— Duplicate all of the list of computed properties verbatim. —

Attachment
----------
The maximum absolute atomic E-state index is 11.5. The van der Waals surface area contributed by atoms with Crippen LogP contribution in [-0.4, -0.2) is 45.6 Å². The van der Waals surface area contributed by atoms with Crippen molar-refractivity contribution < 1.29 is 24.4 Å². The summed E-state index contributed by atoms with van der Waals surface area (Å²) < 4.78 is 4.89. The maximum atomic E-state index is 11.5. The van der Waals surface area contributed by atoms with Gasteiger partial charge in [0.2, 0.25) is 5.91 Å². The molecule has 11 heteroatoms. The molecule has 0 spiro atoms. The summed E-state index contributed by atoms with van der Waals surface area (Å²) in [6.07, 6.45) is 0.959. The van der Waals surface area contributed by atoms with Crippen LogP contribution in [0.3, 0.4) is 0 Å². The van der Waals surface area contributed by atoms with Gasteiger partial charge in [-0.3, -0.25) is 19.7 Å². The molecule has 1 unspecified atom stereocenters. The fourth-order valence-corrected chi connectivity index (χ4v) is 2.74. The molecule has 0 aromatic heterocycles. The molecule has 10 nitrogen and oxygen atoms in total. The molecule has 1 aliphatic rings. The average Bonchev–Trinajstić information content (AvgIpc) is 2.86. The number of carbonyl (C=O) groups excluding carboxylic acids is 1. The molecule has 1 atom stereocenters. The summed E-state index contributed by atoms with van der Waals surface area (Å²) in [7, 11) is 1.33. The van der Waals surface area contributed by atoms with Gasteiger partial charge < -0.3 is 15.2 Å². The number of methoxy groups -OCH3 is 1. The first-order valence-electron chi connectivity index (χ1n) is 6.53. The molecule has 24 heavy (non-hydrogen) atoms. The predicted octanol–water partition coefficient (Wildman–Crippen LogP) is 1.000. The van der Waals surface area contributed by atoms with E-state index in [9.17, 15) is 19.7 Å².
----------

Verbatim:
The maximum absolute atomic E-state index is 11.5. The van der Waals surface area contributed by atoms with Crippen LogP contribution in [-0.4, -0.2) is 45.6 Å². The van der Waals surface area contributed by atoms with Crippen molar-refractivity contribution < 1.29 is 24.4 Å². The summed E-state index contributed by atoms with van der Waals surface area (Å²) < 4.78 is 4.89. The maximum atomic E-state index is 11.5. The van der Waals surface area contributed by atoms with Gasteiger partial charge in [0.2, 0.25) is 5.91 Å². The molecule has 11 heteroatoms. The molecule has 0 spiro atoms. The summed E-state index contributed by atoms with van der Waals surface area (Å²) in [6.07, 6.45) is 0.959. The van der Waals surface area contributed by atoms with Crippen LogP contribution in [0.3, 0.4) is 0 Å². The van der Waals surface area contributed by atoms with Gasteiger partial charge in [-0.3, -0.25) is 19.7 Å². The molecule has 1 unspecified atom stereocenters. The fourth-order valence-corrected chi connectivity index (χ4v) is 2.74. The molecule has 0 aromatic heterocycles. The molecule has 10 nitrogen and oxygen atoms in total. The molecule has 1 aliphatic rings. The average Bonchev–Trinajstić information content (AvgIpc) is 2.86. The number of carbonyl (C=O) groups excluding carboxylic acids is 1. The molecule has 1 atom stereocenters. The summed E-state index contributed by atoms with van der Waals surface area (Å²) in [7, 11) is 1.33. The van der Waals surface area contributed by atoms with Gasteiger partial charge < -0.3 is 15.2 Å². The number of methoxy groups -OCH3 is 1. The first-order valence-electron chi connectivity index (χ1n) is 6.53. The molecule has 24 heavy (non-hydrogen) atoms. The predicted octanol–water partition coefficient (Wildman–Crippen LogP) is 1.000. The van der Waals surface area contributed by atoms with E-state index in [9.17, 15) is 19.7 Å².